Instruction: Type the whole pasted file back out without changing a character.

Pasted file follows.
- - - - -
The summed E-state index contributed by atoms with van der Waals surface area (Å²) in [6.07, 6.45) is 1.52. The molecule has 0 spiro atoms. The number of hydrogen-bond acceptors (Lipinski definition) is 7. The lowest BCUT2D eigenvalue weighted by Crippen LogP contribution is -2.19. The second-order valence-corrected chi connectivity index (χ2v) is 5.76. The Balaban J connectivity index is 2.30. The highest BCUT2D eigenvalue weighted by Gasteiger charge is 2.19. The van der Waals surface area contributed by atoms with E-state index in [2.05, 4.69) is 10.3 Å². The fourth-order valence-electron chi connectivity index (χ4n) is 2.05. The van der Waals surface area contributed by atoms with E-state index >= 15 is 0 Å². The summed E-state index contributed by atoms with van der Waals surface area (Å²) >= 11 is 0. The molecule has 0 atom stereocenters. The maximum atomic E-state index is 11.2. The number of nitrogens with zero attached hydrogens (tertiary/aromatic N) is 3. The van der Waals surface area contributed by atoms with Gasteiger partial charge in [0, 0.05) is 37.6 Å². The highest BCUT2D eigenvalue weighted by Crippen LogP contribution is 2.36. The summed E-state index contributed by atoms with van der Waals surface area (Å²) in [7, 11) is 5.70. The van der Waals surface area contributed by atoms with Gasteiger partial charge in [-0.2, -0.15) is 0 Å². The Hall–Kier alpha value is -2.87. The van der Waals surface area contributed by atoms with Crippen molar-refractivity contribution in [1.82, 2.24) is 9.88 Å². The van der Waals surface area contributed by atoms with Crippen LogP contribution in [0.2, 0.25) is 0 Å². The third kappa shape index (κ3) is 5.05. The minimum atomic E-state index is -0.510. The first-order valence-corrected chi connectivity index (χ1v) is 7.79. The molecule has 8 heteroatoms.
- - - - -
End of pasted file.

The summed E-state index contributed by atoms with van der Waals surface area (Å²) in [6.07, 6.45) is 1.52. The molecule has 0 spiro atoms. The number of hydrogen-bond acceptors (Lipinski definition) is 7. The lowest BCUT2D eigenvalue weighted by Crippen LogP contribution is -2.19. The second-order valence-corrected chi connectivity index (χ2v) is 5.76. The Balaban J connectivity index is 2.30. The highest BCUT2D eigenvalue weighted by Gasteiger charge is 2.19. The van der Waals surface area contributed by atoms with E-state index in [2.05, 4.69) is 10.3 Å². The fourth-order valence-electron chi connectivity index (χ4n) is 2.05. The van der Waals surface area contributed by atoms with E-state index >= 15 is 0 Å². The summed E-state index contributed by atoms with van der Waals surface area (Å²) >= 11 is 0. The molecule has 0 atom stereocenters. The maximum atomic E-state index is 11.2. The number of nitrogens with zero attached hydrogens (tertiary/aromatic N) is 3. The van der Waals surface area contributed by atoms with Gasteiger partial charge in [0, 0.05) is 37.6 Å². The highest BCUT2D eigenvalue weighted by Crippen LogP contribution is 2.36. The summed E-state index contributed by atoms with van der Waals surface area (Å²) in [7, 11) is 5.70. The van der Waals surface area contributed by atoms with Gasteiger partial charge in [-0.2, -0.15) is 0 Å². The Hall–Kier alpha value is -2.87. The van der Waals surface area contributed by atoms with Crippen molar-refractivity contribution in [1.82, 2.24) is 9.88 Å². The van der Waals surface area contributed by atoms with Crippen LogP contribution in [0.2, 0.25) is 0 Å². The third kappa shape index (κ3) is 5.05. The minimum atomic E-state index is -0.510. The first-order valence-corrected chi connectivity index (χ1v) is 7.79. The molecule has 8 heteroatoms.